- n. An abrupt tidal wave which breaks in an estuary, the water then rushing up the channel with great violence and noise. The tidal wave being a wave of translation, the shoaling and narrowing of channels where the tide rises very rapidly produce a great increase in the height of the wave. The forward parts of the wave, too, in shoaling water advance less rapidly than the backward parts, and so cause a great accumulation in front. The most celebrated bores in the old world are those of the Ganges, Indus, and Brahmaputra. The last is said to rise to a height of 12 feet. In the Amazon and other rivers in Brazil the bore reaches a height of from 12 to 16 feet. In England the bore is observed more especially in the Severn, Trent, and Wye, and in the Solway Frith. The bores in some bays at the head of the Bay of Fundy are very remarkable. In some parts of England it is called
eager(which see); on the Amazon, the prororoca; on the Seine, the barre; and on the Garonne and Dordogne in France, the mascaret.
- To weary by tedious iteration or repetition; tire, especially in conversation, by insufferable dullness; tease; annoy; pester.
- In racing, to annoy or impede by crowding against or out of the way.
- n. Ennui; a fit of ennui or listless disgust or weariness.
- n. One who suffers from ennui.
- n. One who or that which bores one, or causes ennui or annoyance; anything which by dullness taxes the patience, or otherwise causes trouble or annoyance; specifically, a dull, tiresome, or uncongenial person who tires or annoys by forcing his company or conversation on others, or who persists in uninteresting talk or undesired attentions.
- n. Preterit of bear.
- n. An obsolete spelling of boar.
- n. A kind of cabbage; borecole.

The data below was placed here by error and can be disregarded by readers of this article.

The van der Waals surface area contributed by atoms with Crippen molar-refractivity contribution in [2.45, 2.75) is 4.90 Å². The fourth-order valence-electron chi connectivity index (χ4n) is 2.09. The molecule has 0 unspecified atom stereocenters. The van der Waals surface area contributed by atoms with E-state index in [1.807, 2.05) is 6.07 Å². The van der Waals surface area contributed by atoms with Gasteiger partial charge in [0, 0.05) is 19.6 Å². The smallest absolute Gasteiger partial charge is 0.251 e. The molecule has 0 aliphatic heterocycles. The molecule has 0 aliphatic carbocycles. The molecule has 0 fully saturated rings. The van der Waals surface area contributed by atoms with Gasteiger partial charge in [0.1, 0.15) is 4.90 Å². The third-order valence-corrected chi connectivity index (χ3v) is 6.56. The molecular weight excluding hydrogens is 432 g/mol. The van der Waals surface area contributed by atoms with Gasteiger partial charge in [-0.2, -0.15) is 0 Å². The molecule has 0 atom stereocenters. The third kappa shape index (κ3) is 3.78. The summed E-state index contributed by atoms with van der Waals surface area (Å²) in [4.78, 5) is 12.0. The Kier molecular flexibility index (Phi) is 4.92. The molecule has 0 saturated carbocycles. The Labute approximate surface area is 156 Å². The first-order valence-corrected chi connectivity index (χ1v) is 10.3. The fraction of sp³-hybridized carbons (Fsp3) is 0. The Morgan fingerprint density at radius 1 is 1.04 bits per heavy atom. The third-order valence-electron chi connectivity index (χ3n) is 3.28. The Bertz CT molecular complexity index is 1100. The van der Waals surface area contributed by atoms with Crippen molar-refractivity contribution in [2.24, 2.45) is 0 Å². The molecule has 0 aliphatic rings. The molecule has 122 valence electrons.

- v. transitive To make a hole through something.
- v. transitive To inspire boredom in somebody; to disinterest.
- n. A hole drilled or milled through something, as in the bore of a cannon
- n. The tunnel inside of a gun's barrel through which the bullet travels when fired
- n. A capped well drilled to tap artesian water. The place where the well exists.
- n. One who inspires boredom or lack of interest.
- n. A sudden and rapid flow of tide in certain rivers and estuaries which rolls up as a wave; an eagre.
- v. Simple past of bear.
GNU Webster's 1913
- v. To perforate or penetrate, as a solid body, by turning an auger, gimlet, drill, or other instrument; to make a round hole in or through; to pierce.
- v. To form or enlarge by means of a boring instrument or apparatus.
- v. To make (a passage) by laborious effort, as in boring; ; to force a narrow and difficult passage through.
- v. To weary by tedious iteration or by dullness; to tire; to trouble; to vex; to annoy; to pester.
- v. obsolete To befool; to trick.
- v. To make a hole or perforation with, or as with, a boring instrument; to cut a circular hole by the rotary motion of a tool.
- v. To be pierced or penetrated by an instrument that cuts as it turns.
- v. To push forward in a certain direction with laborious effort.